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Explosive growth of economy creates challenges for businesses finding enough workers

With the U.S. unemployment rate the lowest it has been since the early 1960s, American workers are prospering in ways they rarely have.

Businesses are adding more hours for part-timers and converting contractors to full-time workers. Americans with fewer skills are also benefiting from hiring managers’ desperation: The unemployment rate for those without a high-school degree fell to a record low in July.

Employers added 157,000 jobs last month, a modest gain, the Labor Department said Friday. That’s below the 215,000 average for the first seven months this year, but economists said the slip will likely prove temporary.

Many of these low skill and low wage workers had voted for President Trump who said the American economy had left them behind. He promised them a brighter economic future with more options if they would only give him a chance to run the economy from a business point of view rather than a political one. That might explain his continuing strong support among these large swaths of the American population. His popularity and approval rating remains higher than that of either President Bush or Obama at the same time in their presidencies.

The unemployment rate ticked down to 3.9 percent from 4 percent. That’s just two-tenths of a percentage point from the lowest in 50 years. As numbers are revised, as they normally are in subsequent week, it is expected to officially come in even lower–which will be historically earth shattering in terms of the strength of the economy.

Consumers are spending freely and businesses are stepping up their investment in buildings and equipment, accelerating economic growth. That’s raising demand for workers in industries ranging from manufacturing to construction to health care. The economy expanded at a 4.1 percent annual rate in the April-June quarter.

This pickup since 2016 comes after an extremely weak economic recovery that saw economic grown averaging barely above 1 percent over the previous eight years. The Obama recovery was, by all economic accounts, the worst in American history.

Now, with an emphasis on the American worker as the driving focus of the Administration’s policies, the benefits of the recovery are starting to reach lower-skilled, lower-income workers.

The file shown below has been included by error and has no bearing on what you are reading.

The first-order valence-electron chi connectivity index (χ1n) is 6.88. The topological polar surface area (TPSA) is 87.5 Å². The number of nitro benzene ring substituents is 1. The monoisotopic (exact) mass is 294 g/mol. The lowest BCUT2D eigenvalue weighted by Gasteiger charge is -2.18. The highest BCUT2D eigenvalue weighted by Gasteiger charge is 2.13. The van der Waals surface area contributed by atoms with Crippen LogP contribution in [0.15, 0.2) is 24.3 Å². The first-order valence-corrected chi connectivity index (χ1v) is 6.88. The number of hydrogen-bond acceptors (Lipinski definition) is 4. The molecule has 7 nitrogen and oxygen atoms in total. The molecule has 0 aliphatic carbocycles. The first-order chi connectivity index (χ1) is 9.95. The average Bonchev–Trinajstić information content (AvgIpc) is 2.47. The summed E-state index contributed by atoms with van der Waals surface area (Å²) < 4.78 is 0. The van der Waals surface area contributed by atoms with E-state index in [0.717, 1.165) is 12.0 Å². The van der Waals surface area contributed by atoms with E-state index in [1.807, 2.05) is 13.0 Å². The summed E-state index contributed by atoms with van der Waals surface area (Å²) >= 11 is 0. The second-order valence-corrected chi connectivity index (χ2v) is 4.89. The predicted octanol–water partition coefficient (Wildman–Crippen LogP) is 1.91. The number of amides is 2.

After remaining elevated for years after the Great Recession during the Obama administration, the number of part-time workers who would prefer full-time work has fallen nearly 13 percent in the past year and now stands at 4.6 million. That is the fewest in 11 years and means part-time workers are getting more hours.

One factor that has not affected the economy or workers negatively despite the negative media reporting of the Trump administration’s trade fights with China, the European Union, Canada and Mexico. The White House has slapped tariffs on steel and aluminum and on $34 billion of imports from China, and several companies have hit U.S. imports with retaliatory duties.

Yet the trade fights didn’t appear to impact hiring last month. Manufacturers, among the most directly affected by the import taxes, added 37,000 jobs, the most in seven months. American businesses, tired of seemingly being pushed around by the unfair policies of America’s trading partners, are willing to support tariffs if it will bring about a more fair playing field for their exports.

And the new America First sentiment out of Washington is also having a positive impact on how businesses view workers. No longer are they seen as impeding business growth. Many companies are offering higher pay to find and keep workers, particularly for specific skills.

Brian England, the owner of BA Auto, a car repair shop in Columbia, Maryland, would like to add another technician and an apprentice to his 18-member staff. Yet auto repair work requires more technical skills than the past because of the increasing concentration of computers and electronics in newer cars.

He has raised starting pay roughly 10 percent in the past two years, from $60,000 to between $65,000 and $70,000.

“The more you make an employee healthy and happy, the more that they’re going to stay with you,” England said.